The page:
The economics of monarchy

Via The Economist (circa 2015):

Those who would like to scrap a popular monarchy need to be able to show that there is a significant demand for a change (which there is not) or that the institution does significant harm, which is just as hard to do. It is accused of being expensive, but offset against the few tens of millions of cost the fact that Britain’s royal heritage is a big part of its tourist appeal, not to mention the unquantifiable but surely substantial brand-management efforts that the Queen in effect performs on overseas trips. An alternative, elected head of state would not be cost-free either.

The monarchy is accused of entrenching elitism and the class system, but it is a fantasy to imagine that those things would vanish in a republic; they certainly have not in America, while the monarchies of Denmark, Sweden and Norway are among the most meritocratic and egalitarian in the world. It is accused of damaging democracy because (on paper) the Queen retains vast constitutional powers. But this ignores the fact that there is not the remotest chance that she or her successors would actually use them; if ever she or they did, then Britain could and indeed should consider becoming a republic.

On the other hand, it is just as plausible to assert that there are benefits to a monarchy, on top of the (hard to quantify) economic ones. At a time when most government institutions everywhere are unpopular and even hated, any part of the state which people still actually like is a rare plus, something not to be discarded lightly. And what would replace the monarch? An elected and therefore political head of state is sure to upset at least one large section of the electorate a lot more than an uncontroversial one who is above politics.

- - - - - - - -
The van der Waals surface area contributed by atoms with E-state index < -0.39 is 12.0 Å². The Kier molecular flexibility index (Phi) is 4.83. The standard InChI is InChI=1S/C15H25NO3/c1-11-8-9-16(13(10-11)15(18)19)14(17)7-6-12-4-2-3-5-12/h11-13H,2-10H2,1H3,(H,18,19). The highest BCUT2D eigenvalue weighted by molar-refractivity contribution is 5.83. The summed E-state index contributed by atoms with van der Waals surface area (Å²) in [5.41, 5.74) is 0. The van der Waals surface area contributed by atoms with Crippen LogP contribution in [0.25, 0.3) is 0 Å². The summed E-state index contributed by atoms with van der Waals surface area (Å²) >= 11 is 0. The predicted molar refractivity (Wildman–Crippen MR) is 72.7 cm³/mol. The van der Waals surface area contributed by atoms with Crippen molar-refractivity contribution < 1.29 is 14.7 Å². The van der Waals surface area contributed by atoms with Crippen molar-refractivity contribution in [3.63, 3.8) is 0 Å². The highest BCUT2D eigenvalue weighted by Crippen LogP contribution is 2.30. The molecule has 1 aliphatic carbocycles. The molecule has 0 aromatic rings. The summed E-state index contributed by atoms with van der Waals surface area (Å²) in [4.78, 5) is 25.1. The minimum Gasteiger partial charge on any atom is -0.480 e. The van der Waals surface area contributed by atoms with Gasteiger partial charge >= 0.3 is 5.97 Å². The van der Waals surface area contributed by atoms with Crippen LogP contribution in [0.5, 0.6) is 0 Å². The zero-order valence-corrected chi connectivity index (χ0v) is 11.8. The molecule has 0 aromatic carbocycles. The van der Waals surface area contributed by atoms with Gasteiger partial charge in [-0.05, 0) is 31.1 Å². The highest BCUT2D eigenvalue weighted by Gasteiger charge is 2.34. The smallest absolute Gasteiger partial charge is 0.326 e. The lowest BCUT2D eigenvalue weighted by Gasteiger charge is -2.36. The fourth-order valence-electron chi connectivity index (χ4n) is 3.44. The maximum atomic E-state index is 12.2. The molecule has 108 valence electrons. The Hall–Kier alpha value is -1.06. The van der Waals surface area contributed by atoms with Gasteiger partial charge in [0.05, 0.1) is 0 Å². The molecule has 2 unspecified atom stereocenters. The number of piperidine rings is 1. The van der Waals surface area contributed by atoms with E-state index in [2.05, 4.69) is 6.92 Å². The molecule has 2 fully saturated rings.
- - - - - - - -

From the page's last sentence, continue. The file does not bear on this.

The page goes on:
Admittedly, the value of continuity and tradition, and of a focus for Britain’s quiet brand of patriotism are difficult to assess. The reality is that the monarchy does not do much harm and does not do much good; but it is accepted and liked by most Britons. Getting rid of it simply isn’t worth the fuss.

About F. E. Guerra-Pujol

When I’m not blogging, I am a business law professor at the University of Central Florida.
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